Retro Nintendo games are too expensive, but nostalgia is expensive

It’s 1999. I’m at a GAME in Loughborough town centre. The gray carpet is tacky, the horrible fluorescent lights are so dim I can barely see, and everything smells of stale sweat. I’m standing in the N64 section with my brother, the two of us holding a small fortune in spending money, browsing games we know nothing about, as we don’t know reviews exist yet. We’re kids and our buying habits tend to be dictated by the brightest colors and what we can actually achieve.

We are buying a full price copy of Lego racersbecause children are idiots.

It’s 2005. My brother and I are back in the same GAME. I press a copy of Paper Mario: The Millennium Gate so tight that it could break in half. Guitar Hero – which was just released this year – dominates the store, a huge tower of CRT televisions with plastic instruments attached by wires and safety measures, as it is Loughborough, and the likelihood of a useless plastic guitar being notched is surprisingly high.

I would play so many hours from Paper Mario that I would have blisters on my thumb pads. Worth it.

It’s 2011. I’m in college now, not thanks to the hours I spent playing games instead of doing my homework. I own a Wii and a DS, both of which are my main source of entertainment between (and sometimes instead of) lectures and essays. I do not have a lot of money. I get around this problem by renting games I’m not convinced I like and buying games I know I will like. I then trade the games to the nearby HMV, where I get an insignificant return on my investment, but at least now I can buy toilet paper and instant noodles, the two things needed to survive.

I don’t yet realize how much money my trading habit will cost me in the long run. I trade Ace Attorney games, Zelda games and – it pains me to say – ghost stuff. I loved these games, and there are times when I almost can’t put them down at checkout. I use the fifteen pounds I receive in return to wipe away my tears, then spend it all on a single fold.

Picture: Capcom

The year is 2015. I have a job (Yay!) in game journalism (Oh no). Jobs are money, and money is buying things I don’t need, like video games I used to own on eBay. I am buying a boxless copy of Harry Potter and the Philosopher’s Stone for Game Boy Color, then I buy a Game Boy Advance SP to play it. It’s not the cool tribal SP I always wanted, but I’ll manage.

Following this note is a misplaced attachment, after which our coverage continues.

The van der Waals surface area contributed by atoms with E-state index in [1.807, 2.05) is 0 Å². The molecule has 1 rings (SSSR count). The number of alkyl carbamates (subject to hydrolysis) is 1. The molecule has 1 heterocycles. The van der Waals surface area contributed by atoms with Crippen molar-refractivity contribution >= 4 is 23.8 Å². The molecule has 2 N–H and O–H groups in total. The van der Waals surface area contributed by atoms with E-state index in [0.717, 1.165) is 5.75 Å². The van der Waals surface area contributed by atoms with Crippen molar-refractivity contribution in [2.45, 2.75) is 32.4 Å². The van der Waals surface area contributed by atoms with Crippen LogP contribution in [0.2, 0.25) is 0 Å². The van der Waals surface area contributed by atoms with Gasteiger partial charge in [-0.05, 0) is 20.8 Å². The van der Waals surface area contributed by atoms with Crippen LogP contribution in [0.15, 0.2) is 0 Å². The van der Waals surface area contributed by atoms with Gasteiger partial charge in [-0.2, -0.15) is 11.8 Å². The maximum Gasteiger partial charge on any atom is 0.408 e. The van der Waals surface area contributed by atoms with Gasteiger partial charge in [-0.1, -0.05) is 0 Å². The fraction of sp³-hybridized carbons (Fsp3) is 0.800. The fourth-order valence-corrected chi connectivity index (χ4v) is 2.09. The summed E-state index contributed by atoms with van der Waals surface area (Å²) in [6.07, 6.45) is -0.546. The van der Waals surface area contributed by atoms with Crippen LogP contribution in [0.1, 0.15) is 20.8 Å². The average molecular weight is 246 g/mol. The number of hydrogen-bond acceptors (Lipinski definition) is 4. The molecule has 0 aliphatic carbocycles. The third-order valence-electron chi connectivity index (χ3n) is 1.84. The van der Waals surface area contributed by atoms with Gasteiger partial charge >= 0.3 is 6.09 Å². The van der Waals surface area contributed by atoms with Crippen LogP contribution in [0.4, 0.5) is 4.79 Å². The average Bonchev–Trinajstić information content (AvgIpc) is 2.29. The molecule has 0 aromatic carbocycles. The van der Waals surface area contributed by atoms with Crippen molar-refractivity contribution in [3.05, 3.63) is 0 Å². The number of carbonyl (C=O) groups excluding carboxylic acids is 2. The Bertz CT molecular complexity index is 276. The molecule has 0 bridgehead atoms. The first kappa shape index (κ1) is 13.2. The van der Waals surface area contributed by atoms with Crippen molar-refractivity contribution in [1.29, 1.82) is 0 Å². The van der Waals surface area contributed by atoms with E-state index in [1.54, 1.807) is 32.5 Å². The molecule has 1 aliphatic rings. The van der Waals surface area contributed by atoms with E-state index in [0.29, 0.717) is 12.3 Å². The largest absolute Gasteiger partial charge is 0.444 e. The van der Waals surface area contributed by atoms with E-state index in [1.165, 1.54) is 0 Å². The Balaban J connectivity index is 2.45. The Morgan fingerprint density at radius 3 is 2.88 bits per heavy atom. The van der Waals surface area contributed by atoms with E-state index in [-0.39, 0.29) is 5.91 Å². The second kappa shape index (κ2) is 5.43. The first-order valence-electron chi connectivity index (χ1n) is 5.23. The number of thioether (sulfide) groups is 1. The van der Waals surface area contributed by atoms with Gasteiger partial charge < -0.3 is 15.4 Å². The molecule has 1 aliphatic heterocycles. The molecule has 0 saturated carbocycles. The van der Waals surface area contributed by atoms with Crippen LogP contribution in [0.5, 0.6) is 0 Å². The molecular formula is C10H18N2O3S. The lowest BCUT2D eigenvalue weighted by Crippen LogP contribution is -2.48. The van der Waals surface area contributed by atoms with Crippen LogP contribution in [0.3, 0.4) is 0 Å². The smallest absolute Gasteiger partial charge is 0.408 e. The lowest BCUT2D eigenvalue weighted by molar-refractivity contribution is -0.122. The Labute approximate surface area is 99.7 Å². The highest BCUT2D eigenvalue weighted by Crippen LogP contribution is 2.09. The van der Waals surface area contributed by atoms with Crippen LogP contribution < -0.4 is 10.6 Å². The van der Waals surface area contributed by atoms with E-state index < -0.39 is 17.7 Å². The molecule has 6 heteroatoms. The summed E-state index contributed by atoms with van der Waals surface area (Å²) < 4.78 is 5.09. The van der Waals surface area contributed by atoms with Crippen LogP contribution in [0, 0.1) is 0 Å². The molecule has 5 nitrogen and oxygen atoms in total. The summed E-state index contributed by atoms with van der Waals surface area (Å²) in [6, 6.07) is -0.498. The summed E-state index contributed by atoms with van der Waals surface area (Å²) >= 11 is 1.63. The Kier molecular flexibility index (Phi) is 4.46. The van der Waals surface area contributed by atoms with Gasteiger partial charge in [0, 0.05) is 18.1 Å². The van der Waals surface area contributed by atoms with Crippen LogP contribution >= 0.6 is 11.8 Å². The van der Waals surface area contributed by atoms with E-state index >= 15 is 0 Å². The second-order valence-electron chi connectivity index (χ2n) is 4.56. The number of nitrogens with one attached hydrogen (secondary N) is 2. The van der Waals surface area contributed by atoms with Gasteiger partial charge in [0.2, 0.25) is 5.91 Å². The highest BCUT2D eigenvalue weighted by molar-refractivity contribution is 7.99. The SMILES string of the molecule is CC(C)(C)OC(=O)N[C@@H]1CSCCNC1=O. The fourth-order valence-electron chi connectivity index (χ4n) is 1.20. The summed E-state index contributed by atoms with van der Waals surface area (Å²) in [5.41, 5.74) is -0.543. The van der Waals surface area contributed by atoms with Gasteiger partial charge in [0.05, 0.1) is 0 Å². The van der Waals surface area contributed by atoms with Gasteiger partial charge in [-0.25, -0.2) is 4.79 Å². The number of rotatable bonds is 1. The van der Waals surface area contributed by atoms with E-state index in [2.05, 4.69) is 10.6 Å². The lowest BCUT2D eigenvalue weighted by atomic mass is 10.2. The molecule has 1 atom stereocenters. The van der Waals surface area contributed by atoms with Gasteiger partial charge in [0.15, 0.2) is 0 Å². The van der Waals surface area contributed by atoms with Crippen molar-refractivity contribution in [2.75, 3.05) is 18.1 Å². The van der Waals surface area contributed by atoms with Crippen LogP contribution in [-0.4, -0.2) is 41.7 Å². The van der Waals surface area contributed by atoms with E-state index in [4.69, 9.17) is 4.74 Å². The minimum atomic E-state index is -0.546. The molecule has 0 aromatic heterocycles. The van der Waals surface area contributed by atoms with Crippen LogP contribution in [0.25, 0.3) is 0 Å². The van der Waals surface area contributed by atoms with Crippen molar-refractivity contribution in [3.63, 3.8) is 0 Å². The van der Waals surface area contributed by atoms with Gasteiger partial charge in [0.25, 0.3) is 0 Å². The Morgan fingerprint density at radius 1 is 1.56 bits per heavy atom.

I buy Paper Mario: The Thousand-Year Door from a guy who says he doesn’t have the box, manual or even anything to put the little disc in, so he sends it to me wrapped in paper bubble and I hope, and it’s honestly a miracle that I happen to not be broken. It costs me THIRTY-FIVE UK POUNDS for the honor of having a shiny little piece of plastic containing a game I’ve played through more times than I’ve done anything that makes my parents proud .

A few months later, I move to Canada and leave the expensive piece of plastic in my dad’s house for safekeeping, despite the fact that I’m pretty sure he was the one who sold my original copy.

The year is now 2021, and we are all caught up. Some brilliant games have passed through my hands over the decades I’ve lived, and I’ve let them all slip away like diamond sand through my fingers. I curse the past version of me who didn’t know what she had, although she didn’t have any money either, so I can’t really blame her.

Do you know who I blame? Nintendo. Despite their thousands of game sales, millions copies, they insist their prices never go down, and they refuse to reprint old games, even though dozens of us have been begging them for years. As a result, GameCube games still cost as much today as they did at launch, and often more; a copy of Ghost Trick alone it will cost me forty euros without the box or the manual.

if a game is good, or rare, or old (or all three), then people can charge eighty pounds and someone will buy it. It’s the price of our childhood, the tax we pay on nostalgia.